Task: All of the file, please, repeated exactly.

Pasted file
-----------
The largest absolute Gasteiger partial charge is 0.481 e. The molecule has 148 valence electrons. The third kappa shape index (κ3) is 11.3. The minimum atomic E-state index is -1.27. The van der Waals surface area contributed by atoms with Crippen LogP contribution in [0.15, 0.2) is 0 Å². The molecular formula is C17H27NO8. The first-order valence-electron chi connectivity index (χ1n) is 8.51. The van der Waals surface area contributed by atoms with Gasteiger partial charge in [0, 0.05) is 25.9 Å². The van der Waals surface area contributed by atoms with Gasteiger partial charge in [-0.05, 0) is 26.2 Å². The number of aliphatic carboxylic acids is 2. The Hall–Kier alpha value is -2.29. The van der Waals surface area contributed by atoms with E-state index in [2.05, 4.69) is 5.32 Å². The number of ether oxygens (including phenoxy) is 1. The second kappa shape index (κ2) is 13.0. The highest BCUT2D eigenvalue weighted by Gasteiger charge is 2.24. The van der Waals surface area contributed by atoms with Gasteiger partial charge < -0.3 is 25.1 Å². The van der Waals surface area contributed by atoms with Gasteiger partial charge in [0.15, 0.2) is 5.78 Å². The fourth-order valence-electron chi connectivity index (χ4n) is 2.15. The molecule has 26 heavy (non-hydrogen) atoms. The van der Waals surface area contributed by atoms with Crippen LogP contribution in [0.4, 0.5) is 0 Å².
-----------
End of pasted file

The largest absolute Gasteiger partial charge is 0.481 e. The molecule has 148 valence electrons. The third kappa shape index (κ3) is 11.3. The minimum atomic E-state index is -1.27. The van der Waals surface area contributed by atoms with Crippen LogP contribution in [0.15, 0.2) is 0 Å². The molecular formula is C17H27NO8. The first-order valence-electron chi connectivity index (χ1n) is 8.51. The van der Waals surface area contributed by atoms with Gasteiger partial charge in [0, 0.05) is 25.9 Å². The van der Waals surface area contributed by atoms with Gasteiger partial charge in [-0.05, 0) is 26.2 Å². The number of aliphatic carboxylic acids is 2. The Hall–Kier alpha value is -2.29. The van der Waals surface area contributed by atoms with E-state index in [2.05, 4.69) is 5.32 Å². The number of ether oxygens (including phenoxy) is 1. The second kappa shape index (κ2) is 13.0. The highest BCUT2D eigenvalue weighted by Gasteiger charge is 2.24. The van der Waals surface area contributed by atoms with Gasteiger partial charge < -0.3 is 25.1 Å². The van der Waals surface area contributed by atoms with Gasteiger partial charge in [0.15, 0.2) is 5.78 Å². The fourth-order valence-electron chi connectivity index (χ4n) is 2.15. The molecule has 26 heavy (non-hydrogen) atoms. The van der Waals surface area contributed by atoms with Crippen LogP contribution in [0.4, 0.5) is 0 Å².